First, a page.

Mark Twain Books




Mark Twain



Easton Press Mark Twain books:
The Notorious Jumping Frog and Other Stories - 1970
Pudd'nhead Wilson - 1974
Life on The Mississippi - 1979
The Adventures of Huckleberry Finn - 1981
A Connecticut Yankee in King Arthur's Court - 1983
The Prince and The Pauper

The Complete works of Mark Twain (12 volume set) including titles:
The Prince and The Pauper
Pudd'nhead Wilson
Tom Sawyer Abroad
The Notorious Jumping Frog & Other Stories
The Innocents Abroad
The £1, 000, 000 Bank-Note & Other Stories
A Connecticut Yankee in King Arthur's Court
Life on The Mississippi
The Adventures of Tom Sawyer
Roughing It
A Tramp Abroad
The Adventures of Huckleberry Finn

Deluxe Editions in slip cases:
A Connecticut Yankee in King Arthur's Court
The Prince and The Paupe


Franklin Library Mark Twain books:
The Adventures of Huckleberry Finn - 100 Greatest Books of All Time - 1975
Adventures of Tom Sawyer - 100 Greatest Masterpieces of American Literature - 1977
Adventures of Huckleberry Finn - World's Best Loved Books - 1978
Adventures of Tom Sawyer - World's Best Loved Books - 1978
Life on The Mississippi - 100 Greatest Masterpieces of American Literature - 1981
Life on The Mississippi - World's Best Loved Books - 1982
Huckleberry Finn - 100 Greatest Masterpieces of American Literature - 1983
The Man that Corrupted Hadleyburg and other stories - Collected Stories of the World's Greatest Writers - 1985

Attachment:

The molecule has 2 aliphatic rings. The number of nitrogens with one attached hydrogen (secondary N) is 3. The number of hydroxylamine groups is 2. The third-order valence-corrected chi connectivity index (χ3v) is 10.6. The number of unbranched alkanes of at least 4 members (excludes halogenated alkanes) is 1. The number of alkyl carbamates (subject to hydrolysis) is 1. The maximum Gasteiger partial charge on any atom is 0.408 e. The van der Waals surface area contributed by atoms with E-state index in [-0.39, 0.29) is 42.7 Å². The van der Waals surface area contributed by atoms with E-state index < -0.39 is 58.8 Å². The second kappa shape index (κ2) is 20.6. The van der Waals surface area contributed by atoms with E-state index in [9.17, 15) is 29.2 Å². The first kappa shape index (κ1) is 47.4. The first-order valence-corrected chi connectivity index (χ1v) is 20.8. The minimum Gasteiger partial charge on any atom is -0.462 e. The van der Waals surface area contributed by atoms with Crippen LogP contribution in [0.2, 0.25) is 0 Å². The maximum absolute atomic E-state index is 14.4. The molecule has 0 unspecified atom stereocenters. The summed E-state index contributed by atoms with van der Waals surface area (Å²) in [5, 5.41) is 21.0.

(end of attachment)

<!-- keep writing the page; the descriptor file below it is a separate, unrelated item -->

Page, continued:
Samuel Langhorne Clemens, (1835-1910), was an American writer, better known under his pseudonym, Mark Twain. He was born in Florida, Mo., and when he was four years old his family took up residence in Hannibal, Mo. There he received a common school education. After his father's death in 1847, young Mark Twain became a printers apprentice and later wrote for Hannibal Journal, a newspaper owned by his brother Orion. Subsequently Mark Twain was a journeyman printer and then a steamboat pilot on the Mississippi River, until the Civil War put an end to travel on the river. In 1861, after serving for a short time as a Confederate volunteer, he went to the Territory of Nevada, where he worked in the silver mines. In 1862 Mark Twain became a reporter on the Virginia City (Nevada) Enterprise and in 1863 began signing his articles with the pen name "Mark Twain", a phrase meaning "two fathoms deep" which was used by leadsmen of Mississippi River boats in taking soundings. The following year Mark Twain went to California, where he soon took up residence in San Francisco and became part of the group of noted writers, including Bret Harte and Artemus Ward, who contributed to the Golden Era, a celebrated newspaper and literary journal of the time. In 1865 the publication in the New York Saturday Press of Mark Twain's humorous sketch of frontier life, The Celebrated Jumping Frog of Calaveras County, brought him national recognition as a writer. The sketch was republished in his first book.